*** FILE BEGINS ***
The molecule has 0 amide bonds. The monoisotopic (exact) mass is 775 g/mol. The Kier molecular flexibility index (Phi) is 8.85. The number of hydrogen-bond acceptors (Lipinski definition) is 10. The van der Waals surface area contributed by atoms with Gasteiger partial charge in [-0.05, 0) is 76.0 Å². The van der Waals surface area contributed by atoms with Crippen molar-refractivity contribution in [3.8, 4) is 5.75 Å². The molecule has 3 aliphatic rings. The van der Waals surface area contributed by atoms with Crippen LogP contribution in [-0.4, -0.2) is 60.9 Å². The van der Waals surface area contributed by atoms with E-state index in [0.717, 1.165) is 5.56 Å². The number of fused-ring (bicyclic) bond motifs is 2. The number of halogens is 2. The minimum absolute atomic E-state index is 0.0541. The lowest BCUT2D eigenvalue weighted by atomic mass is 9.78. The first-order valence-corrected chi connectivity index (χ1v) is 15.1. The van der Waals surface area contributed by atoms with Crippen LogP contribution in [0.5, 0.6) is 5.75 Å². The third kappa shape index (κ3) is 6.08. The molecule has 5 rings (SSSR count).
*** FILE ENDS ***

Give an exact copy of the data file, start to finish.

The molecule has 0 amide bonds. The monoisotopic (exact) mass is 775 g/mol. The Kier molecular flexibility index (Phi) is 8.85. The number of hydrogen-bond acceptors (Lipinski definition) is 10. The van der Waals surface area contributed by atoms with Gasteiger partial charge in [-0.05, 0) is 76.0 Å². The van der Waals surface area contributed by atoms with Crippen molar-refractivity contribution in [3.8, 4) is 5.75 Å². The molecule has 3 aliphatic rings. The van der Waals surface area contributed by atoms with Crippen LogP contribution in [-0.4, -0.2) is 60.9 Å². The van der Waals surface area contributed by atoms with E-state index in [0.717, 1.165) is 5.56 Å². The number of fused-ring (bicyclic) bond motifs is 2. The number of halogens is 2. The minimum absolute atomic E-state index is 0.0541. The lowest BCUT2D eigenvalue weighted by atomic mass is 9.78. The first-order valence-corrected chi connectivity index (χ1v) is 15.1. The van der Waals surface area contributed by atoms with Crippen LogP contribution in [0.5, 0.6) is 5.75 Å². The third kappa shape index (κ3) is 6.08. The molecule has 5 rings (SSSR count).